JT Compher, the Sabres' pick at No. 35 is an excellent two-way prospect that will make an impact on the Sabres in about three years after some time with the University of Michigan Wolverines.
Connor Hurley, the youngest player in the draft, has huge potential at the pivot position and will hone his skills at the University of Notre Dame.
Finally, Nick Baptiste is a young, sizable winger from Sudbury of the OHL that is improving his offensive game and may be a great pickup in the third round.
Negative: Overpaying a Free Agent Just Became More Likely
Given the inability for Darcy to pull in one of the "right now" offensive guys, the reality that the Sabres will have to enter the free agent market in earnest on July 5 has set in.
No one expects this team to compete for the Stanley Cup next season, but with or without Ryan Miller and/or Thomas Vanek, they certainly want them to be competitive.
Enter one of the bigger name free agents.
With the realization that Kevin Porter is still penciled in to the opening night lineup, the Sabres need to pick someone up. Who that is may completely depend on how outrageous the free agent market gets.
A few names to keep an eye on: Nathan Horton, Stephen Weiss, Danny Briere, Tyler Bozak and Viktor Stalberg.
Horton and Weiss will be the most expensive of that group, with Horton likely asking for upwards of $6 million a year for a five-plus year deal, and Weiss probably in the five year, $5 million per year range.
Briere will be cheaper considering his struggles the past few seasons, but his chemistry with Vanek goes back a long way and could be a big part in a playoff birth next year.
Bozak and Stalberg are fringe guys that may succeed in different roles than they had on their old teams. They won't be super expensive, but risky given the essential flyer you'd be taking on them.
Positive: A New Core
Whenever you have 11 picks in a draft, you have effectively created a new wave of talent for your team, and the Sabres certainly are no exception.
Even if two or three guys from the class turn out, the Sabres have added significantly to their "new core" that includes the likes of Tyler Myers, Cody Hodgson, Tyler Ennis, Marcus Foligno, Mark Pysyk and Mikhail Grigorenko.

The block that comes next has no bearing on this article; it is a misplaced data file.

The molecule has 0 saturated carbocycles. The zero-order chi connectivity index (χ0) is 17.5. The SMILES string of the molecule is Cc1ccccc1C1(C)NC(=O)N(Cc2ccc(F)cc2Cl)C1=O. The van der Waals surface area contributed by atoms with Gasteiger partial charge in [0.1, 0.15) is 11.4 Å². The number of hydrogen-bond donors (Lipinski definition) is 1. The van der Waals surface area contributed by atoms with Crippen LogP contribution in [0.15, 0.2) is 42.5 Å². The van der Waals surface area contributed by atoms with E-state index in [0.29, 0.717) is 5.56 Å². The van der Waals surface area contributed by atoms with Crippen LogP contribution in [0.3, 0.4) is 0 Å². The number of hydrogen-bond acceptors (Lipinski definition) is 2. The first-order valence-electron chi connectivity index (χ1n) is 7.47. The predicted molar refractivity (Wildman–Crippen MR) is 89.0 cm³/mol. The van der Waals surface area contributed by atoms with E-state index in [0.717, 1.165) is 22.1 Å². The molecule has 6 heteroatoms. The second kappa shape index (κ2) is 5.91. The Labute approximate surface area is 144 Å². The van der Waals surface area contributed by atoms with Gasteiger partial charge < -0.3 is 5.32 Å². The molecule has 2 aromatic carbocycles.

Ristolainen, Zadorov, Compher, Hurley, Bailey and Baptiste all have excellent shots at becoming NHL-level difference makers. Add them to the "soon-to-be" list that includes Zemgus Girgensons, Brayden McNabb, Joel Armia, Jake McCabe and Corey Tropp and the future looks extremely bright.
Negative: The Miller and Vanek Saga Drags on
Not that anyone should ever hope for the departure of two of their team's best players, but this saga has entered Rick Nash-like proportions.
The draft came and went yesterday and both Miller and Vanek remain with the Buffalo Sabres.
However, Pierre LeBrun of ESPN tweeted earlier this morning that the Sabres remain "intent" on trading Miller at some point. When, however, is the operative question that no one knows the answer to.
The reality? Miller's price will take a sharp tumble once the season starts, so in order for Darcy to get full value he needs to unload him sooner rather than later.
Vanek's situation seems a bit less tenuous. Sure Regier was listening to offers for him, but it never seemed too likely that he was going to go anywhere.
So while any question about Vanek coming back may, and stress may, be answered, Miller's status is as up in the air as ever.